Synthetic Biology


The term “synthetic biology” was first used by the molecular biologist W. Szybalski. Molecular biologists and engineers are very interested in assembling and engineering new genetic pathways for altering the phenotypes of living cellular systems. This has been called a “top-down” approach to cellular design.

The chemical approach to synthetic biology is often more of a “bottom-up” strategy, in which the basic molecules of life (nucleic acids, amino acids, carbohydrates) are redesigned and then inserted back into living systems (see article by R. Rawls entitled "'Synthetic Biology' Makes Its Debut" in Chemical & Engineering News, April 24, 2000, p. 49-53). Both approaches are making important contributions to science.

In chemistry, this new area of research has the main aim of developing new molecular components of biological pathways and organisms. It is a natural offshoot of the older field termed "biomimetic chemistry", and it reflects the rapidly increasing sophistication of knowledge and methodology in the fields of biochemistry, biophysics, molecular biology, and organic chemistry.

Molecular design and synthesis are two critical components of chemical synthetic biology. Practitioners of this research are asking whether chemists can design new molecules and pathways that can successfully function in biochemical and biological systems. Some of these molecules are intended to function in existing living systems, while others may one day be part of altogether new, human-designed living systems.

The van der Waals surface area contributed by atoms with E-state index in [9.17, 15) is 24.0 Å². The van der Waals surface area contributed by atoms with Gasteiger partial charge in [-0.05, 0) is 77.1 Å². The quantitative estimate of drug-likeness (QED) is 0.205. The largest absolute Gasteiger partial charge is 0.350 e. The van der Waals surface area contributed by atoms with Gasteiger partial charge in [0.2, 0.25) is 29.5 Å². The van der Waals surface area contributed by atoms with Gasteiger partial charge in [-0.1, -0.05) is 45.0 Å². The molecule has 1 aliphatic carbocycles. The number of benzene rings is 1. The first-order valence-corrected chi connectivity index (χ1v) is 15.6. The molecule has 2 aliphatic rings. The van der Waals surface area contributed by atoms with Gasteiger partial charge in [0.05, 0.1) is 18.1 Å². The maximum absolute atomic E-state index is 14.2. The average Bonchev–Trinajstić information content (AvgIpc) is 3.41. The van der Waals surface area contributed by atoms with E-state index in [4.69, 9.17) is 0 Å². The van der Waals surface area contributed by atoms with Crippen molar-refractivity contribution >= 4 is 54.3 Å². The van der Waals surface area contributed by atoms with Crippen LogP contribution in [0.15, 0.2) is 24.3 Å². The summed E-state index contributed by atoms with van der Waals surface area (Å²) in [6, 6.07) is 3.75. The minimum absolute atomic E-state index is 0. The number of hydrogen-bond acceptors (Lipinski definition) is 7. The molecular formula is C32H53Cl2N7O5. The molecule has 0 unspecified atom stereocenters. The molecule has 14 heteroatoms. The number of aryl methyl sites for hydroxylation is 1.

Progress in synthetic biology research will lead to increased knowledge of natural biomolecules and pathways, and will also yield useful new biotechnologies for diagnosing and treating human disease.

Examples of synthetic biology research in the Kool lab include:

• Design of new DNA bases that function accurately and efficiently in natural DNA replication pathways (Nucleoside Isosteres project). This has led to the first example of a nonnatural DNA base that functions correctly in a living cell (Proc. Natl. Acad. Sci. USA 2005, 102, 15803-15808)

• Design of new DNA-like, helical paired genetic systems (xDNA project). xDNA has been successfully used to encode bacterial phenotype (J. Am. Chem. Soc., 2011, ASAP.) and can be successfully incorporated by DNA polymerases (Org. Biomol. Chem., 2010, 8, 2704-2710.).

For additional discussion of synthetic biology, see: S. A. Benner, Nature 2003, 421, 118 and E. T. Kool and M. L. Waters, Nature Chem. Biol. 2007, 2, 70-73.

For information on the engineering side of synthetic biology research, see: Synthetic